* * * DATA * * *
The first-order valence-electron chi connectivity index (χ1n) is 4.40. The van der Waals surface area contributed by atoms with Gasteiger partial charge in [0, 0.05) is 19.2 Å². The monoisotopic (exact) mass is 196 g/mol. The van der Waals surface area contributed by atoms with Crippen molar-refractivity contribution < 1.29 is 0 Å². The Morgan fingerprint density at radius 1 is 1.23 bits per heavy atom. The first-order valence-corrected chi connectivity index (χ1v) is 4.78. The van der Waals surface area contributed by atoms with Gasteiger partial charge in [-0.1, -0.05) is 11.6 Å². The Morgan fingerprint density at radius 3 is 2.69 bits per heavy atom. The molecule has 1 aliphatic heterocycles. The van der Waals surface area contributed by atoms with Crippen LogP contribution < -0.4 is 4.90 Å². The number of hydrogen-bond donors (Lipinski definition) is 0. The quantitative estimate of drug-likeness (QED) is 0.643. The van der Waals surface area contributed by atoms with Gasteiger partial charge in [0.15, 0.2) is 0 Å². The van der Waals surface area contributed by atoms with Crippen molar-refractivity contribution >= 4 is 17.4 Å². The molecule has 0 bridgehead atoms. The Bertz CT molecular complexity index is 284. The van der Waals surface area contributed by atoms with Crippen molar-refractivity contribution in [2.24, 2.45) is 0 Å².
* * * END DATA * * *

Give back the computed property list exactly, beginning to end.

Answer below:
The first-order valence-electron chi connectivity index (χ1n) is 4.40. The van der Waals surface area contributed by atoms with Gasteiger partial charge in [0, 0.05) is 19.2 Å². The monoisotopic (exact) mass is 196 g/mol. The van der Waals surface area contributed by atoms with Crippen molar-refractivity contribution < 1.29 is 0 Å². The Morgan fingerprint density at radius 1 is 1.23 bits per heavy atom. The first-order valence-corrected chi connectivity index (χ1v) is 4.78. The van der Waals surface area contributed by atoms with Gasteiger partial charge in [-0.1, -0.05) is 11.6 Å². The Morgan fingerprint density at radius 3 is 2.69 bits per heavy atom. The molecule has 1 aliphatic heterocycles. The van der Waals surface area contributed by atoms with Crippen LogP contribution < -0.4 is 4.90 Å². The number of hydrogen-bond donors (Lipinski definition) is 0. The quantitative estimate of drug-likeness (QED) is 0.643. The van der Waals surface area contributed by atoms with Gasteiger partial charge in [0.15, 0.2) is 0 Å². The van der Waals surface area contributed by atoms with Crippen molar-refractivity contribution >= 4 is 17.4 Å². The molecule has 0 bridgehead atoms. The Bertz CT molecular complexity index is 284. The van der Waals surface area contributed by atoms with Crippen molar-refractivity contribution in [2.24, 2.45) is 0 Å².